*Includes excerpts of Wheatley’s poetry
*Includes online resources and a bibliography for further reading
*Includes a table of contents
“The world is a severe schoolmaster, for its frowns are less dangerous than its smiles and flatteries, and it is a difficult task to keep in the path of wisdom.” – Phillis Wheatley
Phillis Wheatley has always been a difficult figure for people to wrap their minds around, both during her life and centuries after it. Indeed, she fits no easy stereotypes that historians or contemporaries liked to use to classify their subjects. Even her name is complicated, with her first name being spelled at times “Phyllis,” and her surname being given without the extra “e” in the final syllable. Like so much of her life, her name was not the one given to her by her parents but instead by the people who first enslaved her. In the same vein, she was married, but for such a short time that her husband’s surname never fully attached to her own.
Then there was the matter of her “career,” which has always escaped definition. In the 18th century, enslaved people were not supposed to have been educated, certainly not to the level that Wheatley was, nor were they supposed to have creative abilities beyond those taught to them by their masters. In a time and place where slaves were rarely taught to read, they were obviously not expected to write better poetry than the vast majority of their peers.
But if Wheatley refused to be placed in a box and labeled during her life, that has been even more the case after her death. Given that she was a child who was transported from Africa and raised in slavery, her poetry contains none of the sorrow or angst that modern readers would anticipate seeing. In fact, in one of her most controversial works, “On being brought from Africa to America,” she wrote:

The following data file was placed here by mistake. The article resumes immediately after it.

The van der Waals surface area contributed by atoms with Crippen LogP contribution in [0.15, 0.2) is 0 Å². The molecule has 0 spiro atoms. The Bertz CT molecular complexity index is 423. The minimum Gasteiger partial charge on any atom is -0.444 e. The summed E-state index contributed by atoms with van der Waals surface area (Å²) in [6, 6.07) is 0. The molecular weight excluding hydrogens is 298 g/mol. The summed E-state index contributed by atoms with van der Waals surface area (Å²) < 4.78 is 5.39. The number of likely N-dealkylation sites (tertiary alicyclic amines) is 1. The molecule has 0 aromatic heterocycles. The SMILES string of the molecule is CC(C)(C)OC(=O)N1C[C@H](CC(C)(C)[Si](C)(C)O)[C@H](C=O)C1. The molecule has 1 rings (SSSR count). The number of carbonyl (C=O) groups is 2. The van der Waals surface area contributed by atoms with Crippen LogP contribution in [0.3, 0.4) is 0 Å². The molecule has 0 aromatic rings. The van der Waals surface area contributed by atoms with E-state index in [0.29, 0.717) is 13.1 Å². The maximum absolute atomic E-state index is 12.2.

“Twas mercy brought me from my Pagan land,
Taught my benighted soul to understand
That there’s a God, that there’s a Saviour too:
Once I redemption neither sought nor knew.
Some view our sable race with scornful eye,
‘Their colour is a diabolic dye.’
Remember, Christians, Negroes, black as Cain,
May be refin’d, and join th’ angelic train.”
This can seem disconcerting, but it is also in keeping with other Christian literature through the ages in that it points to something terrible being used by God to bring about conversion and salvation. In that sense, it is not so much a defense of slavery, as some would interpret it, as it is a glorification of grace that could overcome tragedy. Her work may also have been influenced by the fact that Wheatley’s experience of slavery was an abbreviated one, as she received her freedom upon adulthood.
In the end, Wheatley’s freedom and abilities failed to yield the benefits that she no doubt desired. Her genius stifled under the pressure to make her own way in the world, and she ultimately died a pauper, but she remains one of the most unique and celebrated figures of the 13 colonies. Phillis Wheatley: The Life and Legacy of the Slave Who Became Colonial America’s Most Famous Poet examines Wheatley’s turbulent life and career. Along with pictures depicting important people, places, and events, you will learn about Phillis Wheatley like never before.